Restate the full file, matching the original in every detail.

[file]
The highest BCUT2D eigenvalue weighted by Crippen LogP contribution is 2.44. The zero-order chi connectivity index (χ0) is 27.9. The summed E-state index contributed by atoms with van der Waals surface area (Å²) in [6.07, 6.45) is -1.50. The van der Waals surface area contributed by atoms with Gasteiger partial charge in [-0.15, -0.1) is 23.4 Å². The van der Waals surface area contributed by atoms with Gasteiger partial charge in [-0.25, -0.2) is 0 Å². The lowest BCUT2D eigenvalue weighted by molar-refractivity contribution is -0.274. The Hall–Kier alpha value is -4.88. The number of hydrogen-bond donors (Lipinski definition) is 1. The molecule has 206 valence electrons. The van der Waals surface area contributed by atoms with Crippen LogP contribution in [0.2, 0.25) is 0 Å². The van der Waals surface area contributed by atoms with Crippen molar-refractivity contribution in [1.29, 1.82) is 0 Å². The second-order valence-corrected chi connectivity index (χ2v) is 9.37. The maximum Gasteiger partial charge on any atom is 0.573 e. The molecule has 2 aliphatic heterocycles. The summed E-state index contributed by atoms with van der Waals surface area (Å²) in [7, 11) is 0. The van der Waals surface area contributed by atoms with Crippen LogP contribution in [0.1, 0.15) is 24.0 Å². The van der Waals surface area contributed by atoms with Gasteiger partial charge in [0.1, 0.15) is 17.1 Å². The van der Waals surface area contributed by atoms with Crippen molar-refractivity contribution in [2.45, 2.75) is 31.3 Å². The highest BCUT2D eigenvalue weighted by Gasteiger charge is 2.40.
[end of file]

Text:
The highest BCUT2D eigenvalue weighted by Crippen LogP contribution is 2.44. The zero-order chi connectivity index (χ0) is 27.9. The summed E-state index contributed by atoms with van der Waals surface area (Å²) in [6.07, 6.45) is -1.50. The van der Waals surface area contributed by atoms with Gasteiger partial charge in [-0.15, -0.1) is 23.4 Å². The van der Waals surface area contributed by atoms with Gasteiger partial charge in [-0.25, -0.2) is 0 Å². The lowest BCUT2D eigenvalue weighted by molar-refractivity contribution is -0.274. The Hall–Kier alpha value is -4.88. The number of hydrogen-bond donors (Lipinski definition) is 1. The molecule has 206 valence electrons. The van der Waals surface area contributed by atoms with Crippen LogP contribution in [0.2, 0.25) is 0 Å². The van der Waals surface area contributed by atoms with Crippen molar-refractivity contribution in [1.29, 1.82) is 0 Å². The second-order valence-corrected chi connectivity index (χ2v) is 9.37. The maximum Gasteiger partial charge on any atom is 0.573 e. The molecule has 2 aliphatic heterocycles. The summed E-state index contributed by atoms with van der Waals surface area (Å²) in [7, 11) is 0. The van der Waals surface area contributed by atoms with Crippen LogP contribution in [0.1, 0.15) is 24.0 Å². The van der Waals surface area contributed by atoms with Gasteiger partial charge in [0.1, 0.15) is 17.1 Å². The van der Waals surface area contributed by atoms with Crippen molar-refractivity contribution in [2.45, 2.75) is 31.3 Å². The highest BCUT2D eigenvalue weighted by Gasteiger charge is 2.40.